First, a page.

Burnt Factory Church in my hometown sent money for us to buy a 15 passenger van. We found an awesome rental deal on a farm with a cute and secure house on it near the volunteer house and moved the program there. We found an adorable mare for just 3,000 pesos, had chicks given to us, and got a great deal on some piglets as well (which turn a nice profit). Throughout the past year animals have been brought back into my life, right after I lost the only one that had been in my life since just before Project Esperanza began. I mean the blessings just rained down. I still had deep struggles in other areas, but through these blessings I heard from God, "You can get through this. It is my will to bless you. Be a good steward."
And then Chinaider decided to start calling me mom. He writes me messages. "How are you, mom?" and "Have a good night, mom." He'll turn 22 in November. He'll graduate from high school next summer, God willing. He's been renting his own place for almost two years now. I found a few things he did fishy a few months ago and the next time he asked me for help with something I said, "You always want me to consider you but you don't consider me." He then disappeared for a bit.
My brother gave me my first smart phone (that I lost this summer unfortunately) and I installed the beloved WhatsApp. I received a message that said, "Why do you say I don't think with you" as it translates literally from Creole. "I think with you every day."
I showed Jeres the message. "Who is this? Is this a message for you? I don't know who wrote this." I did not think it was a message for me. I wrote the person back and asked who it was. Later I got a response that it was Chinaider. It warmed my heart but I was still a little suspicious.
But in the months that followed he stopped asking me for help and continued helping me as he always had. He told me that he always had every intention to help me and anyone who is cared for by another should have intentions to grow up and help that person. And he continued to call me mom, mom, mom. My heart heals little by little when I hear it.
Junior on the other hand calls me Catalina. Wevli, the three year old who can't talk much, calls me mom, but also tries to say Catalina sometimes. It comes out as, "Ah-ahh-ina". However, one day I had to print and scan a paper to meet a deadline late at night, left the kids with someone and went with Gabriel down a path I don't usually go. It goes right by the tutor's house who works with the boys. He has a little colmado that sells food at his house and the boys often get food there and hang out on the porch.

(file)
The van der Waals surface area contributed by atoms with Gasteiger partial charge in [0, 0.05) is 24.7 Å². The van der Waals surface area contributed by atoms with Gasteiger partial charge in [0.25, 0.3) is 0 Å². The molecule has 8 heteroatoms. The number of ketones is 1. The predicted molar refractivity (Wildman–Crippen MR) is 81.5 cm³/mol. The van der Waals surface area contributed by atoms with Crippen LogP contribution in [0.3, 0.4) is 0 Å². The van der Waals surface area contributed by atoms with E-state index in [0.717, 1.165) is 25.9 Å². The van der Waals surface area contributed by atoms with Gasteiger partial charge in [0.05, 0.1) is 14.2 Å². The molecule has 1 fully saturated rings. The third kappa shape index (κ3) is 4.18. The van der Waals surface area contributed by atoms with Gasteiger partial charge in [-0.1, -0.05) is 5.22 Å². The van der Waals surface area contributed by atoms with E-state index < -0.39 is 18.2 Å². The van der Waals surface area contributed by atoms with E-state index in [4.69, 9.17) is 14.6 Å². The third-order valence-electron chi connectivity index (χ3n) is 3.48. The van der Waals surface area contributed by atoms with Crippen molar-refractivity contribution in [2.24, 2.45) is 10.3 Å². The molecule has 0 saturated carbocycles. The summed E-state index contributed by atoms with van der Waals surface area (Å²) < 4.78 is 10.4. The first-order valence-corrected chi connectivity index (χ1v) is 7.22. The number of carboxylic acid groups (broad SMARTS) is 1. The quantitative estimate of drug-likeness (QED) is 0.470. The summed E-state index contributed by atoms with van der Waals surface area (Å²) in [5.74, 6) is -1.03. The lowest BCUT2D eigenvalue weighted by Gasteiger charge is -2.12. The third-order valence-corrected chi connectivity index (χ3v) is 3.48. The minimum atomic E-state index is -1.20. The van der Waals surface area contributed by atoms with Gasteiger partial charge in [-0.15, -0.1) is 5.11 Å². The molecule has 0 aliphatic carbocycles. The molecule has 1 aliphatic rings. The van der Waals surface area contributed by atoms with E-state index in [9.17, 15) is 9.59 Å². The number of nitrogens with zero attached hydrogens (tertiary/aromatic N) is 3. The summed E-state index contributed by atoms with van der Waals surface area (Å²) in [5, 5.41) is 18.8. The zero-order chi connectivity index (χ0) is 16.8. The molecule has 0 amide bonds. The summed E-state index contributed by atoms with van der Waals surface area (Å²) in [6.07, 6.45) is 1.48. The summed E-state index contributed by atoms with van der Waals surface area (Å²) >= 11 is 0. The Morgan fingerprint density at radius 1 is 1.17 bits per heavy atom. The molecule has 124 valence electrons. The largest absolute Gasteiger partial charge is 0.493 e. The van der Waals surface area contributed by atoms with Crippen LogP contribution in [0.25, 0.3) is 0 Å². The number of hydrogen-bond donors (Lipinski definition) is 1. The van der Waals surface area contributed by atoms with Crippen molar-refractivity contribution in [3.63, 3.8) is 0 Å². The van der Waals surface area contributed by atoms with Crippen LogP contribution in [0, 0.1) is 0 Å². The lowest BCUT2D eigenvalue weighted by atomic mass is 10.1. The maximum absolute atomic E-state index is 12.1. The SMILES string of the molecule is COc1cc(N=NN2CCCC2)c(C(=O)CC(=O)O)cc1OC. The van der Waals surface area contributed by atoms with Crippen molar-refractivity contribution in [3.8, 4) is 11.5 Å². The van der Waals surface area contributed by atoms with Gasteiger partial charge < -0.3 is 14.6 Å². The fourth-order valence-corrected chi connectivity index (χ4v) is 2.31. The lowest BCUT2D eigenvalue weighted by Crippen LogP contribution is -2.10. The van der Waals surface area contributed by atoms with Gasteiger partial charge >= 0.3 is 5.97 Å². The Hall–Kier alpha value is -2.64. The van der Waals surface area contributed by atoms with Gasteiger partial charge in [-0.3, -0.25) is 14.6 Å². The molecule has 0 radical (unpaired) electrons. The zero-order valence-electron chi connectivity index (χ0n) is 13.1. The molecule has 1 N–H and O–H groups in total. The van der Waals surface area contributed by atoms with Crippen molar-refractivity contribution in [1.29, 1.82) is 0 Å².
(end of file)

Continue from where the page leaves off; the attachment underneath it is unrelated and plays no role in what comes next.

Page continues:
As I sweated and breathed heavily walking up the hill with the 17 pounder to go back home, I heard Junior cry, "Carlo!! Look it's our mom Cataline!" Carlo came out and hollered too. Junior yelled with excitement, "I just never see you come over this way!" I laughed, said hi, and trudged on past them. The darkness that was trying to harden my heart sloshed off and I felt some light shine.
I'll end with a memory of little Chinaider and how he has made me feel loved throughout the years. During the economic recession there was a backup on teacher pay. One teacher came to my house, my private space, to ask about pay, and asked why I don't go to the United States. I didn't feel like a fundraising trip was the right thing to do at the time and teachers sometimes didn't understand the role that I had in the lives of kids like Chinaider that made it hard for me to run off to the United States, as well as to justify the cost of the flight.
I retold what the teacher had said afterwards and Chinaider, who was listening, said, "Ou pa t ka fout revoke l!?" which basically means, "You can't fire him, damn it!?"
|Chinaider, Maraya, and I in 2015.|